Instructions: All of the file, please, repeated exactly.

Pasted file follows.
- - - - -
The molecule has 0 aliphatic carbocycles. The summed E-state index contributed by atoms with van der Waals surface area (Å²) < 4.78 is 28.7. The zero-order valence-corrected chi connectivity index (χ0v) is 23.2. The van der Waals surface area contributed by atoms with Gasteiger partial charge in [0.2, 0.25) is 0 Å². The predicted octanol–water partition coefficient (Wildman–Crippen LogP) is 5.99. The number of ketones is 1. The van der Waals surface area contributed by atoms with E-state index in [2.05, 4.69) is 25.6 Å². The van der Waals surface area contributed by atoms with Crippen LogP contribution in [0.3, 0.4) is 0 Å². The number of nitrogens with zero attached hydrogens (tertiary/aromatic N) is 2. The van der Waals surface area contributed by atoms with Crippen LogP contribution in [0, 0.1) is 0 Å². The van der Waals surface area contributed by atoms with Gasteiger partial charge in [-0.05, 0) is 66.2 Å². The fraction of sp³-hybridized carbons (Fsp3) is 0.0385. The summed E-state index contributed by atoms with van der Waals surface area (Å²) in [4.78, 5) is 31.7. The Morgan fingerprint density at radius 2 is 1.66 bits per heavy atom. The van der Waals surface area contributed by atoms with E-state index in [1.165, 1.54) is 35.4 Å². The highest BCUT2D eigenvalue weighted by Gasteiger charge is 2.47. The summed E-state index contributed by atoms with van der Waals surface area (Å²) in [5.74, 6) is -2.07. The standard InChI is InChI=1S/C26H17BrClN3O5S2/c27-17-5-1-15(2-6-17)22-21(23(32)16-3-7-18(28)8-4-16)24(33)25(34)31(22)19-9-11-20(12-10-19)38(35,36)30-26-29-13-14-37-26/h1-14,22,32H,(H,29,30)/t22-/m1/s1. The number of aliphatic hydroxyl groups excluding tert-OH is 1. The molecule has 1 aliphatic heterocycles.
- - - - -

The molecule has 0 aliphatic carbocycles. The summed E-state index contributed by atoms with van der Waals surface area (Å²) < 4.78 is 28.7. The zero-order valence-corrected chi connectivity index (χ0v) is 23.2. The van der Waals surface area contributed by atoms with Gasteiger partial charge in [0.2, 0.25) is 0 Å². The predicted octanol–water partition coefficient (Wildman–Crippen LogP) is 5.99. The number of ketones is 1. The van der Waals surface area contributed by atoms with E-state index in [2.05, 4.69) is 25.6 Å². The van der Waals surface area contributed by atoms with Crippen LogP contribution in [0.3, 0.4) is 0 Å². The number of nitrogens with zero attached hydrogens (tertiary/aromatic N) is 2. The van der Waals surface area contributed by atoms with Crippen LogP contribution in [0, 0.1) is 0 Å². The van der Waals surface area contributed by atoms with Gasteiger partial charge in [-0.05, 0) is 66.2 Å². The fraction of sp³-hybridized carbons (Fsp3) is 0.0385. The summed E-state index contributed by atoms with van der Waals surface area (Å²) in [4.78, 5) is 31.7. The Morgan fingerprint density at radius 2 is 1.66 bits per heavy atom. The van der Waals surface area contributed by atoms with E-state index in [1.165, 1.54) is 35.4 Å². The highest BCUT2D eigenvalue weighted by Gasteiger charge is 2.47. The summed E-state index contributed by atoms with van der Waals surface area (Å²) in [5.74, 6) is -2.07. The standard InChI is InChI=1S/C26H17BrClN3O5S2/c27-17-5-1-15(2-6-17)22-21(23(32)16-3-7-18(28)8-4-16)24(33)25(34)31(22)19-9-11-20(12-10-19)38(35,36)30-26-29-13-14-37-26/h1-14,22,32H,(H,29,30)/t22-/m1/s1. The number of aliphatic hydroxyl groups excluding tert-OH is 1. The molecule has 1 aliphatic heterocycles.